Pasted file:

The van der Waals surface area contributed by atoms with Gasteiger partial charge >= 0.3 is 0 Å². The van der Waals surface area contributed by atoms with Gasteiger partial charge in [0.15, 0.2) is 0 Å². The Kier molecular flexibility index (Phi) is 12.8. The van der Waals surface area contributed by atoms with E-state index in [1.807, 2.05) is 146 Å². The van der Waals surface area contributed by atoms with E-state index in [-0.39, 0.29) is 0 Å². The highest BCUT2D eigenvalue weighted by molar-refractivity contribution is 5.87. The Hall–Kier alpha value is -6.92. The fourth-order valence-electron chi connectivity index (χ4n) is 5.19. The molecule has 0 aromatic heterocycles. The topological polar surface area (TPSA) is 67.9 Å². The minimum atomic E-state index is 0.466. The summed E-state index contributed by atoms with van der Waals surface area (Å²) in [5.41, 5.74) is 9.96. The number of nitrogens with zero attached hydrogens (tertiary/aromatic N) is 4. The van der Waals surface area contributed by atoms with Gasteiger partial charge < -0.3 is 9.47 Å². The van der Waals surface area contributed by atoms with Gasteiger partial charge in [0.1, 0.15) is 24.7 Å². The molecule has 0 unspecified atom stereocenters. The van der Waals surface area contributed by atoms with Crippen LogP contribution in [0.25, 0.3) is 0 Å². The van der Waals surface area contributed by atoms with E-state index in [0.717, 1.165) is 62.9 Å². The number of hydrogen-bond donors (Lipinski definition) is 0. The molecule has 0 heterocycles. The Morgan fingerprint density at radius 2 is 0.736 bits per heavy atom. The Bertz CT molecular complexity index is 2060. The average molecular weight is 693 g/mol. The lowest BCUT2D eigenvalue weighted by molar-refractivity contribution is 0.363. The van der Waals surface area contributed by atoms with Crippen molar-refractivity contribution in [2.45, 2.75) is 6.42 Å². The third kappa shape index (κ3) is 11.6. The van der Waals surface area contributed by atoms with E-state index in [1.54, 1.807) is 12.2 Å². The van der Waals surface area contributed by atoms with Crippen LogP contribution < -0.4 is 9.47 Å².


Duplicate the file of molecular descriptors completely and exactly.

The van der Waals surface area contributed by atoms with Gasteiger partial charge >= 0.3 is 0 Å². The van der Waals surface area contributed by atoms with Gasteiger partial charge in [0.15, 0.2) is 0 Å². The Kier molecular flexibility index (Phi) is 12.8. The van der Waals surface area contributed by atoms with E-state index in [1.807, 2.05) is 146 Å². The van der Waals surface area contributed by atoms with E-state index in [-0.39, 0.29) is 0 Å². The highest BCUT2D eigenvalue weighted by molar-refractivity contribution is 5.87. The Hall–Kier alpha value is -6.92. The fourth-order valence-electron chi connectivity index (χ4n) is 5.19. The molecule has 0 aromatic heterocycles. The topological polar surface area (TPSA) is 67.9 Å². The minimum atomic E-state index is 0.466. The summed E-state index contributed by atoms with van der Waals surface area (Å²) in [5.41, 5.74) is 9.96. The number of nitrogens with zero attached hydrogens (tertiary/aromatic N) is 4. The van der Waals surface area contributed by atoms with Gasteiger partial charge < -0.3 is 9.47 Å². The van der Waals surface area contributed by atoms with Gasteiger partial charge in [0.1, 0.15) is 24.7 Å². The molecule has 0 unspecified atom stereocenters. The van der Waals surface area contributed by atoms with Crippen LogP contribution in [0.25, 0.3) is 0 Å². The van der Waals surface area contributed by atoms with E-state index in [0.717, 1.165) is 62.9 Å². The number of hydrogen-bond donors (Lipinski definition) is 0. The molecule has 0 heterocycles. The Morgan fingerprint density at radius 2 is 0.736 bits per heavy atom. The Bertz CT molecular complexity index is 2060. The average molecular weight is 693 g/mol. The lowest BCUT2D eigenvalue weighted by molar-refractivity contribution is 0.363. The van der Waals surface area contributed by atoms with Crippen molar-refractivity contribution in [2.45, 2.75) is 6.42 Å². The third kappa shape index (κ3) is 11.6. The van der Waals surface area contributed by atoms with E-state index in [1.54, 1.807) is 12.2 Å². The van der Waals surface area contributed by atoms with Crippen LogP contribution < -0.4 is 9.47 Å².